4th Day Sequence:
That late afternoon, Marcello, his photographer friend Paparazzo and Emma drive to the outskirts of Rome to cover the story of the purported sighting of the Madonna by two children. Although the Catholic Church is officially skeptical, a huge crowd of devotees and reporters gathers at the site.
3rd Night Sequence:
That night, the event is broadcast over Italian radio and television. Blindly following the two children from corner to corner in a downpour, the crowd tears a small tree apart for its branches and leaves said to have sheltered the Madonna with the children yelling, "Madonna said that if you don't build a church here she wont come anymore!"
Meanwhile while all this is happening Emma prays to the Virgin Mary for Marcello to marry her saying, "Marcello, why did you change so much? Why don't you love me anymore? Holy Madonna if only he'd marry me..."
3rd Dawn Sequence:
The gathering ends at dawn with the crowd mourning a sick child, a pilgrim brought by his mother to be healed, but was trampled to death from the crowd.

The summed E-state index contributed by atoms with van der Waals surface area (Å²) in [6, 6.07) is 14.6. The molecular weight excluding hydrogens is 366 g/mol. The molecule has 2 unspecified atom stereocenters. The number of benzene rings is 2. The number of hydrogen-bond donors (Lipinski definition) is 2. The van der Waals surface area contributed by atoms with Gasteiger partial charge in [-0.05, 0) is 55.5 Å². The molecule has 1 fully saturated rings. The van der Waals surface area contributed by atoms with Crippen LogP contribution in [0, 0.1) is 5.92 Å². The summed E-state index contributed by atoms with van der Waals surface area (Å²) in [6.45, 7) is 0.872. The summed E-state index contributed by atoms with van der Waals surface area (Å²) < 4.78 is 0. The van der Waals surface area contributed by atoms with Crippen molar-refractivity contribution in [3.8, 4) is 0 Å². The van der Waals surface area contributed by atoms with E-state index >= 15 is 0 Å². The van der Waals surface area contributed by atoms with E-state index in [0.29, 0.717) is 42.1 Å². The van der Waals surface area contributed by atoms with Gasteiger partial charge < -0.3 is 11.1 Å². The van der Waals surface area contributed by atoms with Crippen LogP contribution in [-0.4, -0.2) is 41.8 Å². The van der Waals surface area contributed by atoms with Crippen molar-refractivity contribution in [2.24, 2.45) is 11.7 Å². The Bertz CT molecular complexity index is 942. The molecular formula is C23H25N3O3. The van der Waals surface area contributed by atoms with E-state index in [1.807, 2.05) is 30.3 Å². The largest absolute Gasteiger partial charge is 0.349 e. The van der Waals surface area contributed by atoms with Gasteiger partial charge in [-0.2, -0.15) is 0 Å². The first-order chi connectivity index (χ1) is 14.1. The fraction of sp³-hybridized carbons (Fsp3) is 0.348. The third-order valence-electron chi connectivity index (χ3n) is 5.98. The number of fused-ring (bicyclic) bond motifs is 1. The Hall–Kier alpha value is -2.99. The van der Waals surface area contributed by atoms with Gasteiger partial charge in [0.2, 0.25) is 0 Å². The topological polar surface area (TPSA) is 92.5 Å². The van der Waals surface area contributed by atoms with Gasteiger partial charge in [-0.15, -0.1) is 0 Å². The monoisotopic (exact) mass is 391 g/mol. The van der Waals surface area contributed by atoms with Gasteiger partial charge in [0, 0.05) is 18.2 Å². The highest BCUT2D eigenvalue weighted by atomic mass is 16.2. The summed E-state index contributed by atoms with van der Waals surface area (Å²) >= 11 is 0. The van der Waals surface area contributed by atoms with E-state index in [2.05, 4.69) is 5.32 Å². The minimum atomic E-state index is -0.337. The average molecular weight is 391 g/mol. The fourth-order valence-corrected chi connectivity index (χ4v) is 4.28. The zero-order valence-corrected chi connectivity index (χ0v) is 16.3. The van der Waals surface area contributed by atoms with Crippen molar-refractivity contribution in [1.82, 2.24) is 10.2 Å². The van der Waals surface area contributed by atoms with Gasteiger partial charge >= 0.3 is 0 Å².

4th Night Sequence:
The next evening, Marcello and Emma attend a gathering at Steiner’s luxurious home where they are introduced to a group of intellectuals who recite poetry, strum the guitar, offer philosophical ideas, and listen to sounds of nature recorded on tape. Marcello tells one of the guests who is a famous writer, "I envy you very much. You know, I've read all your stories from around the world. I'd like to travel myself. You get the chance to meet exceptional people, woman of all races. I'd love to have children of all colors."